Although a big magic show can usually afford several professional sets or drops, a smaller show, or one that plays mostly in school auditoriums, can’t always have them. I started to say, “doesn’t have that luxury,” but changed it very fast. A good set is not a luxury: it’s part of what the audience perceives as your show. It adds spectacle and it makes the show look bigger and more exciting.

Which is exactly what was wrong with the striped bedspreads I was using. Sure, they “felt” Middle Eastern, but they were bright and distracting and really had nothing in common with my show. It was all just a big seven-by-twelve-foot multi-colored rectangle behind me. If I had draped the fabric like a tent, or introduced other elements, maybe it could have been more effective, but even then it would probably have been too distracting.

An interesting idea I saw years ago in one of the Karl Germain books was to have the magic table and performer on a small Oriental rug. Granted, this was a posed photo, but the effect was nice: it created a classy little area for Karl to “be” when doing his show. I’ve seen the same idea used by Middle Eastern dancers (aka belly dancers), and it really focuses attention on them, even when dancing in front of a nondescript wall.

I could see this idea working for some types of magic, including manipulation and clown acts. Of course the rug would have to be different in each case... Smile

The worst thing anyone can do is to buy a backdrop because it looks nice in the showroom or in the photo. You really need to stand back and see your show in front of it from the standpoint of a spectator – which isn’t really all that hard nowadays with Photoshop and similar programs. It’s a lesson I learned the hard way with my bedspreads.

Lighting. The purpose of stage lighting is to help the audience focus on what’s important in the show, and to see it exactly the way the director intended. Proper lighting is not about the instruments and the cables and the control systems: it’s about putting light where you want it for a specific purpose and not putting it where you don’t want it.

A really good example of this is in the first Alien movie. Some of the areas in the ship were so dark that we could only see a little bit of what was in front of us. It added greatly to the suspense -- and that’s a major understatement. Lots of other movies and TV shows use this principle too (I’m thinking of The X Files and similar programs), but in some cases it’s overdone to the point that you can’t see anything and start wondering why the characters don’t just flip the switch and turn on the lights.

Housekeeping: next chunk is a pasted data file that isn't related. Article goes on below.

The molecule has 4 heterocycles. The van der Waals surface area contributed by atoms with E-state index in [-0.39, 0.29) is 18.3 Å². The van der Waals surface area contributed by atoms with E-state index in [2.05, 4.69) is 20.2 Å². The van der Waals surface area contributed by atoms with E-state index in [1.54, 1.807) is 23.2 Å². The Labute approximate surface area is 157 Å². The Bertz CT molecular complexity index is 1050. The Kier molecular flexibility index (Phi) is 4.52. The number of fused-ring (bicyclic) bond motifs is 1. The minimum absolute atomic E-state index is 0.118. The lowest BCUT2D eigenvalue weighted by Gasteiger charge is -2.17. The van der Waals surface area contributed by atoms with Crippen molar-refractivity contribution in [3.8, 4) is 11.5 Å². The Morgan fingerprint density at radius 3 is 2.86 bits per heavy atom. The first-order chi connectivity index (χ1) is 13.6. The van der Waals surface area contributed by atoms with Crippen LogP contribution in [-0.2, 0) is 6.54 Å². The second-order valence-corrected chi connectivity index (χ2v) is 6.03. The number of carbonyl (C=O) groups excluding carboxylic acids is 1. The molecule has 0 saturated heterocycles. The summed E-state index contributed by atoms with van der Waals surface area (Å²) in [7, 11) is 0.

Just like with sets, it’s too easy to buy a bunch of equipment and gels and set them up with no idea of why. You end up with multiple shadows, unfocused lights, hot spots, dark spots, funny-looking skin, too much light, not enough light, and every other distraction under the sun.

Back when I was doing “Magic from the Land of Fantasy,” I tried using floor-mounted floods (PAR-40 lamps with gel holders) to light the show. I even had them on a dimmer. What I didn’t realize, because I couldn’t see it, was that the up-lighting was putting the shadows on my face in unnatural places – kinda like in the old Frankenstein movies. They were also putting very distracting shadows up on the wall.

Ah, man, those were the days… blissful ignorance to spare.

Stage lighting is a highly specialized field, where you’re dealing not only with creating the proper effect in terms of telling the story, but with how to select the proper equipment to do it. The color temperature of a lamp, for instance, can make the difference between a tragic figure looking tragic and looking hilarious. So can the gel colors. Incorrect colors can make an outdoor scene look like it was shot in a warehouse under cold fluorescent lights, and they can make the crypt scene in Dracula look like it was shot at the park on a Sunday afternoon. Winter can look like summer and vice-versa. It can all be very surreal.

Working with a good lighting designer can do wonders for your show. You can find them at local colleges and theater groups, or through theatrical supply houses, or on-line. Just do your research and make sure you’re working with a “designer” and not a “techie.”

How can you tell the difference? Easy, just like with a set designer.

If he or she spends the first hour discussing your show, your style, your persona, why you do it, the magic, the audiences, the venues, and similar things (and listening more than talking), then chances is you’re dealing with a designer. On the other hand – and I’m being a little facetious here, but only a little – if he or she even mentions an instrument or a dimmer in the first half-hour, then chances are you’re dealing with a techie.
That's our departed buddy Burt, aka The Great Burtini, doing his famous Cups and Mice routine

Latest column: "Sorry about the photos in my posts here"